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Joint replacement surgery is the removal of damaged or diseased part of a joint, after which they are replaced with synthetic parts. The aim of this surgery is to reduce pain and restore mobility and function.
Hip and knee replacements are the most common types of joint replacement surgery. Other joints that can be replaced include shoulders, fingers, ankles, and elbows.
Fracture Care and Trauma
Orthopaedic trauma care involves the treatment of fractures which occur at the same time as other injuries. This type of injury often results from an accident, such as a fall or car accident.
Treatment depends on the type of fracture and the severity of the injury. A simple break may be treated with a sling, ice, and rest. In more complicated injuries, the bone may require realignment in the emergency room. Surgery may also be required to realign the broken bone or to implant wires, plates, nails or screws to maintain proper alignment during healing.
Hand surgery covers many different types of procedures. Plastic surgeons may perform hand surgery to restore hand and finger function or to make the hand look as normal as possible after an injury or disease.
Common reasons for hand surgery include physical damage from injury, congenital disorders, rheumatoid joint injuries (arthritis), tendon repair, nerve repair, joint replacement, or carpal tunnel release.
Shoulder surgery is often used to treat a frozen or a dislocated shoulder, rotator cuff injuries, or a fracture of the shoulder blade (scapula).
A physical examination is used to assess swelling, tenderness, range of motion, strength or weakness, instability, and/or deformity of the shoulder to determine if surgery is necessary.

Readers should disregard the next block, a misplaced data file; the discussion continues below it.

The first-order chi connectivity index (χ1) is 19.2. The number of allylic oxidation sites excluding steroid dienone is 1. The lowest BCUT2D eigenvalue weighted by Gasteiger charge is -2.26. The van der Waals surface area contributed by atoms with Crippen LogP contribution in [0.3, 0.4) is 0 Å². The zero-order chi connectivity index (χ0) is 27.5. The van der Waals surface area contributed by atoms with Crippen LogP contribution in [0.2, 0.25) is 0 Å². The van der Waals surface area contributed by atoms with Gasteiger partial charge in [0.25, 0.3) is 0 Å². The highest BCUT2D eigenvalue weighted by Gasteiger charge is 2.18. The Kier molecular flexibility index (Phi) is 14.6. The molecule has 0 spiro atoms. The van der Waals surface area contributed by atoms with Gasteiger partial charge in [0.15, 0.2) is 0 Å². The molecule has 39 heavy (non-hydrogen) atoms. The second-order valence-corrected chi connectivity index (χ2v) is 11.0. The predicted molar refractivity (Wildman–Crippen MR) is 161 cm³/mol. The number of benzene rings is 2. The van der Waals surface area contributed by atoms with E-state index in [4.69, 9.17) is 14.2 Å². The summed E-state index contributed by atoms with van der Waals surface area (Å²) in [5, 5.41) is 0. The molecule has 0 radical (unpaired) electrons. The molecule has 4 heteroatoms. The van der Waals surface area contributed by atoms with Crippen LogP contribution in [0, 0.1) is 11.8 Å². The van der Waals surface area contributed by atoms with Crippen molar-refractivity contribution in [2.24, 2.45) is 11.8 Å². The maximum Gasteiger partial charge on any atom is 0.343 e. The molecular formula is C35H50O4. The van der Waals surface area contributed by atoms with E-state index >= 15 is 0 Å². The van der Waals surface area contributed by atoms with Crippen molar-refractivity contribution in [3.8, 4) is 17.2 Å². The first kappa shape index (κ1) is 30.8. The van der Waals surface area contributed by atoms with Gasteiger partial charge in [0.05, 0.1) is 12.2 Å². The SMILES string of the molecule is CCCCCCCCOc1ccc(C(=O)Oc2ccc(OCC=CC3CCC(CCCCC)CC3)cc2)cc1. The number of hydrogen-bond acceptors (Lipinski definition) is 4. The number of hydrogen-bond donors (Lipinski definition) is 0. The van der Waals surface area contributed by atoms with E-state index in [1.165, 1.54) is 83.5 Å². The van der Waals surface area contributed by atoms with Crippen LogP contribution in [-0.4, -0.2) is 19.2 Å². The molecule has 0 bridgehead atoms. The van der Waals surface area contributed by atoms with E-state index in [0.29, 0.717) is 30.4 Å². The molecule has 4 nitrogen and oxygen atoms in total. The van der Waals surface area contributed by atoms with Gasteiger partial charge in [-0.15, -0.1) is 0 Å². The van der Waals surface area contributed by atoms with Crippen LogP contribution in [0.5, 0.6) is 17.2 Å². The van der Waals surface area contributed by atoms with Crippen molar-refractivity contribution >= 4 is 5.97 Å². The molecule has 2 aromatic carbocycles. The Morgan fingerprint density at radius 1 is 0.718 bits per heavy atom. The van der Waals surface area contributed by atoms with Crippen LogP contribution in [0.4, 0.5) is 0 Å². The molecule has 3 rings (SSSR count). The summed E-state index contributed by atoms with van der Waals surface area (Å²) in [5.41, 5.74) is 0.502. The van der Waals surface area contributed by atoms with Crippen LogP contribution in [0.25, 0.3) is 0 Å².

X-rays, magnetic resonance imaging (MRI) may also help assess soft tissues in the shoulder. Computed tomography (CT) scan may be used to evaluate the bony parts of the shoulder.
Hip replacement is one of the most common surgical procedures. The hip joint is replaced by a prosthetic implant and can be performed as a total replacement or a hemi replacement. This surgery may be a choice after a hip fracture or for severe pain because of arthritis.
Hip replacement surgery is usually done when all other treatment options have failed. The procedure aims to relieve a painful hip joint, restoring function and mobility. Recovery includes pain medication and physical therapy.
Also known as knee arthroplasty, knee replacement surgery aims to relieve pain and restore function in severely diseased knee joints. A surgeon will cut away damaged bone and cartilage and replace it with an artificial joint (prosthesis) made of metal alloys, high-grade plastics and polymers.
An orthopedic surgeon assesses your knee's range of motion, stability and strength to determine if knee replacement surgery is necessary. X-rays help determine the extent of current knee damage.
Foot and Ankle Injuries
The most common ankle injuries are sprains and fractures, which involve ligaments and bones in the ankle, but may also involve a torn or strained tendon.
Physical examination or an X-ray may determine whether there are any broken bones. X-rays of the leg and foot may also be taken to determine whether there may be other related injuries.
Pain can often be controlled with an over-the-counter medication such as acetaminophen or another nonsteroidal anti-inflammatory drug such as ibuprofen as well as ice and compression.
Back surgery may be considered if traditional treatments haven't worked and pain is persistent and disabling. Examples of injuries that may require surgery include herniated or ruptured disks, degenerative disk disease, spinal or tumors.
Medical imaging techniques, such as CT or MRI, are used to evaluate the current condition of the spine to determine if surgery is needed. Minimally invasive surgeries are becoming more common as a way to replace open surgery, which involves making a long incision along the spine.
If you have a life-threatening or severe injury, call 911 or go directly to the nearest hospital emergency room.